Contract Work Should Not Be Viewed as a Dead End
By Julia Woods, Principal, Career Solutions, Knightsbridge
The vice president of finance at a large, national manufacturing company decided to take a year off to have a baby. She negotiated her leave, and looked forward to both motherhood and, eventually, returning to a job she loved.
Unfortunately, while on maternity leave the company restructured and she was left without a job to go back to. The shock turned to panic: what in the world was she going to do when it was time to go back to work?
Accustomed to a steady, permanent job with all of the wage and benefit trimmings, she eventually decided that getting back into the work world was the priority. Even if that meant taking a short-term contract, something she never would have considered before.
That opportunity arose fairly quickly: a three-month contract as the right-hand to a CEO for a new company in a completely different industry. In this scenario, the contract was a win-win – a great opportunity for an executive looking to get back into the game, and a chance for a new company to test-drive a proven leader to see if she was a good fit.
More and more executives today are living that anecdote. The reality is job security isn’t what it used to be. Restructuring, downsizing and radical, rapid change have forced many talented executives to challenge preconceived notions about how they earn a living. It’s even forcing some of them to consider something they would have previously dismissed: the short-term contract.
At one time, taking a contract position was seen as a career limiting move, taken by those who couldn’t find a permanent position. Now, contract positions represent exciting, even lucrative opportunities for executives who want, or need, to find new challenges.
These are job opportunities that, by their very nature, need to be filled quickly. Although it can take, on average, up to five months to find another permanent job, contract positions need to be filled generally in one to two weeks after identifying a need – especially if the contractor is needed to fill in for an executive on leave or sabbatical.
It is, however, not for everyone. Who are the leading candidates for interim assignments? From the organization’s stance, they are executives who have:
An ability to hit the ground running. In some cases, previous experience will allow an interim executive to move seamlessly into a new organization operating within the same industry. No lengthy onboarding, no prolonged training. The right executive can be an immediate source of expertise.
Tolerance for change and innovation. Successful interim executives must be willing to endure a high level of change. There is no way to get around the fact that a short-term contract is a little bit like being the new kid at a new school – you’ll have to go in with no prior relationships or intel about the people you’re working with. It’s a dynamic environment, but not for the faint of heart.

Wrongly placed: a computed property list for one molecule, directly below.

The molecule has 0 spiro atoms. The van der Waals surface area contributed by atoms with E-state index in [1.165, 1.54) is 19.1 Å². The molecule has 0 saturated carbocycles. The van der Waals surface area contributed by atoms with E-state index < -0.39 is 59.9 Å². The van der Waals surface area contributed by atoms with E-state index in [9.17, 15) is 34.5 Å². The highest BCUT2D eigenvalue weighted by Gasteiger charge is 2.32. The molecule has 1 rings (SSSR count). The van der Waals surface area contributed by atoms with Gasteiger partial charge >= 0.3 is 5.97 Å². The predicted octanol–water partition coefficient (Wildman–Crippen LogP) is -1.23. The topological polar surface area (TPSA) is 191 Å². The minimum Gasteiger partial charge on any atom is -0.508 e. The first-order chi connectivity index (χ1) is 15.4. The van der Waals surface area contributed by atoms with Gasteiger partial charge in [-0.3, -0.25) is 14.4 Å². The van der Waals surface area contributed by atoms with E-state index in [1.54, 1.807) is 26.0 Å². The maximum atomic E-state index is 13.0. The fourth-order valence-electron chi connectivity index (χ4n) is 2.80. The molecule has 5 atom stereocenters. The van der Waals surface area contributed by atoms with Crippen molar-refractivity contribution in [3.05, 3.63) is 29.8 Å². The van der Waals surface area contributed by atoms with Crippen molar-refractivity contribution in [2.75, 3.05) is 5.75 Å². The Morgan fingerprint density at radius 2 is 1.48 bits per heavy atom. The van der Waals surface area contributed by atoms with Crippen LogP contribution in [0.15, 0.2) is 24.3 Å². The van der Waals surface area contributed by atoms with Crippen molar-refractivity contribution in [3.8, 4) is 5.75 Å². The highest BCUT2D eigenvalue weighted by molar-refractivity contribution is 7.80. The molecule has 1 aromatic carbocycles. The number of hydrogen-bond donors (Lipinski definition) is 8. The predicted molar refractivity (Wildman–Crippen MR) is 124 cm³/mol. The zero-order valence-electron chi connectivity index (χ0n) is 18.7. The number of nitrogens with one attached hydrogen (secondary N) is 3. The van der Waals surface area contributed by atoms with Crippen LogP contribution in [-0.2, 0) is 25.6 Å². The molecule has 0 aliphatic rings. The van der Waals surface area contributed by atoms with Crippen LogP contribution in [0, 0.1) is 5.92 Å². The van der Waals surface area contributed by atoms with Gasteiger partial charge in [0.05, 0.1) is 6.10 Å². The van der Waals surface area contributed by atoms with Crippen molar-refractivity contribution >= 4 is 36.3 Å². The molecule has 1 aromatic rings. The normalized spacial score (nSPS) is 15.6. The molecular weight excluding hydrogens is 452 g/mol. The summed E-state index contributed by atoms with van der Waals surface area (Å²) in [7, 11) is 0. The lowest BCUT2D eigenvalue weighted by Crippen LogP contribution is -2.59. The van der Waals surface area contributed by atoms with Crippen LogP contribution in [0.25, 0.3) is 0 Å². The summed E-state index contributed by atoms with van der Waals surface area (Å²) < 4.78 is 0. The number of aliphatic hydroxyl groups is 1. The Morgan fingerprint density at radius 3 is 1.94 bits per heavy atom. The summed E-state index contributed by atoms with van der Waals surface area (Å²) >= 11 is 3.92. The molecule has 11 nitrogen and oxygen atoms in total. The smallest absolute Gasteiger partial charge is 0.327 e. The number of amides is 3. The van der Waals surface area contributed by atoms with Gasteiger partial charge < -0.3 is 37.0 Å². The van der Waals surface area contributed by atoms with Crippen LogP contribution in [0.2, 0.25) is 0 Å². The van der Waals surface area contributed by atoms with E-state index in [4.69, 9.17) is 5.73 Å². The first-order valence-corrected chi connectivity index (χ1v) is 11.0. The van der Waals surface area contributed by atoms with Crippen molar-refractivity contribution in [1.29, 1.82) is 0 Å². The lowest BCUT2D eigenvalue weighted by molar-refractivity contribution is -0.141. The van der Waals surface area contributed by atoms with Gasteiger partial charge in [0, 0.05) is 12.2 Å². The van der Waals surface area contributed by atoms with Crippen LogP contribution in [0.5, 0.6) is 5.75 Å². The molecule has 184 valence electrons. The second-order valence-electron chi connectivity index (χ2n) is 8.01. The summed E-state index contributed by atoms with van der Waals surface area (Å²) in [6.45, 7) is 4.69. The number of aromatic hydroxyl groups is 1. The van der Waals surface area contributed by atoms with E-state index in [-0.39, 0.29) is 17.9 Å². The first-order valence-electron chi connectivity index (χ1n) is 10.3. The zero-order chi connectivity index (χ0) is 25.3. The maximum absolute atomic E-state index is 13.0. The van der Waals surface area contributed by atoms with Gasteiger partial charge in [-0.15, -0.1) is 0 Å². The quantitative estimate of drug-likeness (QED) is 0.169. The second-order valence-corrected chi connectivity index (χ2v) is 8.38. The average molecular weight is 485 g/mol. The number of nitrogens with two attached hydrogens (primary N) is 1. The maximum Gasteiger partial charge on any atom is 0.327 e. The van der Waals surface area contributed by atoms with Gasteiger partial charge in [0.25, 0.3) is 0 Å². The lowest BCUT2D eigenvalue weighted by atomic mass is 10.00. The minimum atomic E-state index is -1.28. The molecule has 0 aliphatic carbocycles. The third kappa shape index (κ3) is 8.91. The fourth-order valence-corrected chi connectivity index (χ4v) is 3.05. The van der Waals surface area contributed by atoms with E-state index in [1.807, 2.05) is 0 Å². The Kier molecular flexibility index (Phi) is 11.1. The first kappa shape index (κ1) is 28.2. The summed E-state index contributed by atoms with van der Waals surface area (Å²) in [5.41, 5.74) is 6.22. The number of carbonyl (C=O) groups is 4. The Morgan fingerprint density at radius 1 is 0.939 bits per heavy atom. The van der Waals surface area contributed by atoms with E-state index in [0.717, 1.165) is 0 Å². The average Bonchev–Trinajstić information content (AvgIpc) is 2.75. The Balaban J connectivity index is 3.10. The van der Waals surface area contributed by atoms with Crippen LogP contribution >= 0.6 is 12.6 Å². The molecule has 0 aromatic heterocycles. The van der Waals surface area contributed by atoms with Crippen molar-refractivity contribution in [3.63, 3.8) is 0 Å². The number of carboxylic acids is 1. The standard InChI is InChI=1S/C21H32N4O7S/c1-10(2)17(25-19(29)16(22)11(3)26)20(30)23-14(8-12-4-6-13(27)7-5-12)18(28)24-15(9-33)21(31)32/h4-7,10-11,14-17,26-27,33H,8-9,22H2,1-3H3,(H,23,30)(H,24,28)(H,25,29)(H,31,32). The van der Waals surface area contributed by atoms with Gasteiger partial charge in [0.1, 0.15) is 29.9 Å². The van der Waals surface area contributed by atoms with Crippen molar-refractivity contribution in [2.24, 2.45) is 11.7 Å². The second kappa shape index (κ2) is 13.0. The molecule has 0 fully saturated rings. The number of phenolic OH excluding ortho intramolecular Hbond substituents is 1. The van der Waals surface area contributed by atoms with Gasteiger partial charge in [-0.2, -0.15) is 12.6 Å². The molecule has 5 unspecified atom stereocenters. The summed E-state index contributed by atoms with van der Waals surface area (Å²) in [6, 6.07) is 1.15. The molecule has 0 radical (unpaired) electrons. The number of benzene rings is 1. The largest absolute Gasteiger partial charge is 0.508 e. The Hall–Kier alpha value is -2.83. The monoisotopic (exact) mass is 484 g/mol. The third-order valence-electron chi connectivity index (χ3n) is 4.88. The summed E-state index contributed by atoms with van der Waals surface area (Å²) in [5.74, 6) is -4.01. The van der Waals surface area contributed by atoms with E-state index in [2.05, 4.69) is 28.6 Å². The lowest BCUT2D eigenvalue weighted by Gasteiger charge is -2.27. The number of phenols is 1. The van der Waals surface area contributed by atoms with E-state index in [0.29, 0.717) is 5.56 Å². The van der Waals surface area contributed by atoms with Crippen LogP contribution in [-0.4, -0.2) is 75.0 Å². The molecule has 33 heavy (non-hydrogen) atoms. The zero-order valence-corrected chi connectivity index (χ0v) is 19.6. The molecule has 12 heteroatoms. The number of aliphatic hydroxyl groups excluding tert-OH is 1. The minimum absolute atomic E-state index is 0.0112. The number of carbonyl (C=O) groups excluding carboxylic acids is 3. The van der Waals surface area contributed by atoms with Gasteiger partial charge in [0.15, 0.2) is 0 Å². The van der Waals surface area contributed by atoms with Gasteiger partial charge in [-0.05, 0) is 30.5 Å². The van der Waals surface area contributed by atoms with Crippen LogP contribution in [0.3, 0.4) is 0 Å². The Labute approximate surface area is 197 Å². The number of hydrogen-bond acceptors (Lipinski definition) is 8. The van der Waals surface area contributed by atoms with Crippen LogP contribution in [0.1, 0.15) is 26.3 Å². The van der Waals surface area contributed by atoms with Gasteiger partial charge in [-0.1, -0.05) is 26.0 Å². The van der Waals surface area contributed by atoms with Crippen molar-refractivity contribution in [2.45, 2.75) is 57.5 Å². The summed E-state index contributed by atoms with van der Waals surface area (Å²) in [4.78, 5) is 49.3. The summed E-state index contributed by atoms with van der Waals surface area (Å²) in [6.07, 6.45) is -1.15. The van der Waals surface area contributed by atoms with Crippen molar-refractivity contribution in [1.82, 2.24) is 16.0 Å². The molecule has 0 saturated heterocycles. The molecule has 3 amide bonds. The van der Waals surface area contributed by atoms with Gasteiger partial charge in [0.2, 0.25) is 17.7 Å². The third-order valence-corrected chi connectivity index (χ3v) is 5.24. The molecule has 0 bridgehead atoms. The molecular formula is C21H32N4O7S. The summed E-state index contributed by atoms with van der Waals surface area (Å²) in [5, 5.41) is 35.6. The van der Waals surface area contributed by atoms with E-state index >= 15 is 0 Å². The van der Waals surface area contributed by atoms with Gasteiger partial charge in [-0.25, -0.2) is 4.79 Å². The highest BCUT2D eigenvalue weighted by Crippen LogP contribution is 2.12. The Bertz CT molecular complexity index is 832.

Flexibility to move quickly. Many downsized or restructured executives see great value in short-term contracts because it allows them to stay in the game and continue building a resume. And given the amount of change in today’s economy, restructuring or downsizing no longer carries the stigma it once did.
Older executives who are looking for a new challenge, or mid-career executives who have the financial support of an employed partner, are likely to make the easiest transition to interim assignments. Simply put, these are people who can afford to forgo the steady security and benefits of a permanent position. This means they are ripe to take on a more dynamic, flexible engagement.
At the same time, are there people who make bad candidates for contract work? Sometimes it’s not a good idea to begin your career with a heavy reliance on contracts. Many human resource professionals will tell you that younger executive candidates who have relied too heavily on contracts may carry a stigma when it comes down to hiring decisions regarding permanent positions.
It’s important for anyone relying on contract work to be able to explain why they are doing it, and why they are not looking for a permanent job. In many cases, successful interim positions transition into permanent positions; many employers find that they gain a level of insight into a candidate through a contract that they could never achieve in an interview.
But for those engaged in interim assignments until a permanent job comes along, it will be impossible to make that transition unless the candidate is able to provide a viable explanation about why the contract work was undertaken in the first place.
The short-term executive contract no longer carries the stigma it once did. It’s an essential element in an organization’s human resource arsenal. It can provide an employer with valuable expertise and knowledge at a moment’s notice, while providing the executive with an exciting opportunity that simply cannot be matched by a permanent position.
About the Author
Julia Woods is a Principal with Lee Hecht Harrison Knightsbridge in Markham. Julia’s deep experience in senior corporate roles coupled with her strong background in executive recruiting allows her to provide unique consulting services to both organizations seeking to optimize their investment in human capital, as well as to executives in transition often exploring career shifts.More Content by Julia Woods